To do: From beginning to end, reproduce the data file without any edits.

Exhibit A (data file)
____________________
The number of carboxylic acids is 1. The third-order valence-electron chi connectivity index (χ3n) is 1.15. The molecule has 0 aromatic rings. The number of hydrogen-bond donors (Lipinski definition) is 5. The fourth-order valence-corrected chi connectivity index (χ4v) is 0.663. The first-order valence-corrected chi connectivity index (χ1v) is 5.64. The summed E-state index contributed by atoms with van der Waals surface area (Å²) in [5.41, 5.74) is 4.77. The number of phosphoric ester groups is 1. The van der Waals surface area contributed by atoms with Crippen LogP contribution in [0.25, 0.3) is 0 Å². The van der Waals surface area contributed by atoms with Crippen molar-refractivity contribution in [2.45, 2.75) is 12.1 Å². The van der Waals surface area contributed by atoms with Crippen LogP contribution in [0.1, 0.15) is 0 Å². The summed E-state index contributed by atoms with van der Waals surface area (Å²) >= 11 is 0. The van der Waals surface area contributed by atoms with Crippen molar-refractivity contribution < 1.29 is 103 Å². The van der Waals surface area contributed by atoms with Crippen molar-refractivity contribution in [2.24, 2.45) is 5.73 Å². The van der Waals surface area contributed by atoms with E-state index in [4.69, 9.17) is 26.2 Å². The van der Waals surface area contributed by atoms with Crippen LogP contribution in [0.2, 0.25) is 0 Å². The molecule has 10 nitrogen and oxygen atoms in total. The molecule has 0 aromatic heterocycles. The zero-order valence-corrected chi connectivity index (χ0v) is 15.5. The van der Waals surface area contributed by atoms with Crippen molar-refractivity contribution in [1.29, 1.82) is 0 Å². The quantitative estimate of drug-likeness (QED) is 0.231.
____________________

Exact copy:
The number of carboxylic acids is 1. The third-order valence-electron chi connectivity index (χ3n) is 1.15. The molecule has 0 aromatic rings. The number of hydrogen-bond donors (Lipinski definition) is 5. The fourth-order valence-corrected chi connectivity index (χ4v) is 0.663. The first-order valence-corrected chi connectivity index (χ1v) is 5.64. The summed E-state index contributed by atoms with van der Waals surface area (Å²) in [5.41, 5.74) is 4.77. The number of phosphoric ester groups is 1. The van der Waals surface area contributed by atoms with Crippen LogP contribution in [0.25, 0.3) is 0 Å². The van der Waals surface area contributed by atoms with Crippen molar-refractivity contribution in [2.45, 2.75) is 12.1 Å². The van der Waals surface area contributed by atoms with Crippen LogP contribution in [0.1, 0.15) is 0 Å². The summed E-state index contributed by atoms with van der Waals surface area (Å²) >= 11 is 0. The van der Waals surface area contributed by atoms with Crippen molar-refractivity contribution < 1.29 is 103 Å². The van der Waals surface area contributed by atoms with Crippen molar-refractivity contribution in [2.24, 2.45) is 5.73 Å². The van der Waals surface area contributed by atoms with E-state index in [4.69, 9.17) is 26.2 Å². The van der Waals surface area contributed by atoms with Crippen LogP contribution in [0.2, 0.25) is 0 Å². The molecule has 10 nitrogen and oxygen atoms in total. The molecule has 0 aromatic heterocycles. The zero-order valence-corrected chi connectivity index (χ0v) is 15.5. The van der Waals surface area contributed by atoms with Crippen molar-refractivity contribution in [1.29, 1.82) is 0 Å². The quantitative estimate of drug-likeness (QED) is 0.231.